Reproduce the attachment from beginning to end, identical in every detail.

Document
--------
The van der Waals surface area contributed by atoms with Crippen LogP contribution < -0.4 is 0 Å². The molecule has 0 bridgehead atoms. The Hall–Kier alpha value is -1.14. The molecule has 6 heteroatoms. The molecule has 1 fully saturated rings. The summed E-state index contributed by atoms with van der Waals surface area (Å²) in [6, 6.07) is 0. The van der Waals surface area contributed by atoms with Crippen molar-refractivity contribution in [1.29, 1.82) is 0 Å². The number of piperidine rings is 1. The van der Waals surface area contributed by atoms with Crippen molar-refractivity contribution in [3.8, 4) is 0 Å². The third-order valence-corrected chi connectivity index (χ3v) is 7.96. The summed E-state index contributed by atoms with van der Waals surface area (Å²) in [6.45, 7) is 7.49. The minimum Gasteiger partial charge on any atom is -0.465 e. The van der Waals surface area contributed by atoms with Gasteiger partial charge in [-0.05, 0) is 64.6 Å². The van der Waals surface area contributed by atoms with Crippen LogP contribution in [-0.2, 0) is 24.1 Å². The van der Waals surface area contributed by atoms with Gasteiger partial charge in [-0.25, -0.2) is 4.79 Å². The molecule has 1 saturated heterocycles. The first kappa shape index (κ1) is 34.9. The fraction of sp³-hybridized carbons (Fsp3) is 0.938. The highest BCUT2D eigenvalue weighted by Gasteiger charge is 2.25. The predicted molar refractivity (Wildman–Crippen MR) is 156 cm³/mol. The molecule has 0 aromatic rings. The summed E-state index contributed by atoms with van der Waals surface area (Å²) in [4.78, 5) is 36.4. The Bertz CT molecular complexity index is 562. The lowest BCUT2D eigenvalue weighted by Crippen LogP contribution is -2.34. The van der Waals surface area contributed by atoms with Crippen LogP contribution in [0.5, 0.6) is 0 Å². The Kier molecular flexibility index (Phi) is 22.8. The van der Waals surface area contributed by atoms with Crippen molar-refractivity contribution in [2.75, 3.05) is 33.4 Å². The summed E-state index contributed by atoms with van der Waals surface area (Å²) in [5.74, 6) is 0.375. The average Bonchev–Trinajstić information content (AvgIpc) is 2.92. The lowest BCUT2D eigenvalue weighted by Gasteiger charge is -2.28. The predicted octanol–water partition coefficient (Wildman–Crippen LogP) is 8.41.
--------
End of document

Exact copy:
The van der Waals surface area contributed by atoms with Crippen LogP contribution < -0.4 is 0 Å². The molecule has 0 bridgehead atoms. The Hall–Kier alpha value is -1.14. The molecule has 6 heteroatoms. The molecule has 1 fully saturated rings. The summed E-state index contributed by atoms with van der Waals surface area (Å²) in [6, 6.07) is 0. The van der Waals surface area contributed by atoms with Crippen molar-refractivity contribution in [1.29, 1.82) is 0 Å². The number of piperidine rings is 1. The van der Waals surface area contributed by atoms with Crippen molar-refractivity contribution in [3.8, 4) is 0 Å². The third-order valence-corrected chi connectivity index (χ3v) is 7.96. The summed E-state index contributed by atoms with van der Waals surface area (Å²) in [6.45, 7) is 7.49. The minimum Gasteiger partial charge on any atom is -0.465 e. The van der Waals surface area contributed by atoms with Gasteiger partial charge in [-0.05, 0) is 64.6 Å². The van der Waals surface area contributed by atoms with Crippen LogP contribution in [-0.2, 0) is 24.1 Å². The van der Waals surface area contributed by atoms with Gasteiger partial charge in [-0.25, -0.2) is 4.79 Å². The molecule has 1 saturated heterocycles. The first kappa shape index (κ1) is 34.9. The fraction of sp³-hybridized carbons (Fsp3) is 0.938. The highest BCUT2D eigenvalue weighted by Gasteiger charge is 2.25. The predicted molar refractivity (Wildman–Crippen MR) is 156 cm³/mol. The molecule has 0 aromatic rings. The summed E-state index contributed by atoms with van der Waals surface area (Å²) in [4.78, 5) is 36.4. The Bertz CT molecular complexity index is 562. The lowest BCUT2D eigenvalue weighted by Crippen LogP contribution is -2.34. The van der Waals surface area contributed by atoms with Crippen LogP contribution in [0.5, 0.6) is 0 Å². The Kier molecular flexibility index (Phi) is 22.8. The van der Waals surface area contributed by atoms with Crippen molar-refractivity contribution in [2.75, 3.05) is 33.4 Å². The summed E-state index contributed by atoms with van der Waals surface area (Å²) in [5.74, 6) is 0.375. The average Bonchev–Trinajstić information content (AvgIpc) is 2.92. The lowest BCUT2D eigenvalue weighted by Gasteiger charge is -2.28. The predicted octanol–water partition coefficient (Wildman–Crippen LogP) is 8.41.